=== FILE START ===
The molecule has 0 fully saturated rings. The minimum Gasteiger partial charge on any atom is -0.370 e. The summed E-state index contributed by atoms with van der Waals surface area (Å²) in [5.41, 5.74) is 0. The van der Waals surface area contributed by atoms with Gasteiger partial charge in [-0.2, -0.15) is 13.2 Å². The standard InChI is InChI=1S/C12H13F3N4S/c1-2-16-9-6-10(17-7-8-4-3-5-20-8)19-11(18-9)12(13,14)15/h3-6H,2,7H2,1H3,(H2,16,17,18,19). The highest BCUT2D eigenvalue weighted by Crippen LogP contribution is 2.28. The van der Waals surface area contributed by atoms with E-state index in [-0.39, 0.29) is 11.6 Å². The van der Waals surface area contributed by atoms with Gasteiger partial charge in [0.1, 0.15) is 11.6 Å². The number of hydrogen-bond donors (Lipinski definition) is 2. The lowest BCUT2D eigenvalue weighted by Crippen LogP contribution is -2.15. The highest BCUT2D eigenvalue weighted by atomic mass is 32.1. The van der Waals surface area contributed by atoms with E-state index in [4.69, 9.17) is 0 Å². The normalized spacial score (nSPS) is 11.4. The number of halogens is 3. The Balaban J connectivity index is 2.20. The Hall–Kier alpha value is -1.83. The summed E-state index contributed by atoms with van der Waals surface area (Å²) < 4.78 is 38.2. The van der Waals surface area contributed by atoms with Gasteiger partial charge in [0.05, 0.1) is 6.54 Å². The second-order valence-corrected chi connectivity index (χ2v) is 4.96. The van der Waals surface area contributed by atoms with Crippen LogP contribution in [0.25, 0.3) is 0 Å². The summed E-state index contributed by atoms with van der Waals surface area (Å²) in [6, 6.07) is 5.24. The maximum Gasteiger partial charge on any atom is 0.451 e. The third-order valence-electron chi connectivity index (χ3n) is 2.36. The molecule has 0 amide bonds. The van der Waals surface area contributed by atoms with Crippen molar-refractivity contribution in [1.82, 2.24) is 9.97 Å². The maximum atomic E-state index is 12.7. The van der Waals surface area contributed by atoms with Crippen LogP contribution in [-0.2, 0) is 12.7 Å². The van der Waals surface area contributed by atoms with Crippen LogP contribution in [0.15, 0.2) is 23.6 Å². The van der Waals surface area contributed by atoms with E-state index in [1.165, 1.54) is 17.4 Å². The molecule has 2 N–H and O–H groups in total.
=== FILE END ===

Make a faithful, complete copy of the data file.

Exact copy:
The molecule has 0 fully saturated rings. The minimum Gasteiger partial charge on any atom is -0.370 e. The summed E-state index contributed by atoms with van der Waals surface area (Å²) in [5.41, 5.74) is 0. The van der Waals surface area contributed by atoms with Gasteiger partial charge in [-0.2, -0.15) is 13.2 Å². The standard InChI is InChI=1S/C12H13F3N4S/c1-2-16-9-6-10(17-7-8-4-3-5-20-8)19-11(18-9)12(13,14)15/h3-6H,2,7H2,1H3,(H2,16,17,18,19). The highest BCUT2D eigenvalue weighted by Crippen LogP contribution is 2.28. The van der Waals surface area contributed by atoms with E-state index in [-0.39, 0.29) is 11.6 Å². The van der Waals surface area contributed by atoms with Gasteiger partial charge in [0.1, 0.15) is 11.6 Å². The number of hydrogen-bond donors (Lipinski definition) is 2. The lowest BCUT2D eigenvalue weighted by Crippen LogP contribution is -2.15. The highest BCUT2D eigenvalue weighted by atomic mass is 32.1. The van der Waals surface area contributed by atoms with E-state index in [4.69, 9.17) is 0 Å². The normalized spacial score (nSPS) is 11.4. The number of halogens is 3. The Balaban J connectivity index is 2.20. The Hall–Kier alpha value is -1.83. The summed E-state index contributed by atoms with van der Waals surface area (Å²) < 4.78 is 38.2. The van der Waals surface area contributed by atoms with Gasteiger partial charge in [0.05, 0.1) is 6.54 Å². The second-order valence-corrected chi connectivity index (χ2v) is 4.96. The van der Waals surface area contributed by atoms with Crippen LogP contribution in [0.25, 0.3) is 0 Å². The summed E-state index contributed by atoms with van der Waals surface area (Å²) in [6, 6.07) is 5.24. The maximum Gasteiger partial charge on any atom is 0.451 e. The third-order valence-electron chi connectivity index (χ3n) is 2.36. The molecule has 0 amide bonds. The van der Waals surface area contributed by atoms with Crippen molar-refractivity contribution in [1.82, 2.24) is 9.97 Å². The maximum atomic E-state index is 12.7. The van der Waals surface area contributed by atoms with Crippen LogP contribution in [-0.2, 0) is 12.7 Å². The van der Waals surface area contributed by atoms with Crippen LogP contribution in [0.15, 0.2) is 23.6 Å². The van der Waals surface area contributed by atoms with E-state index in [1.165, 1.54) is 17.4 Å². The molecule has 2 N–H and O–H groups in total.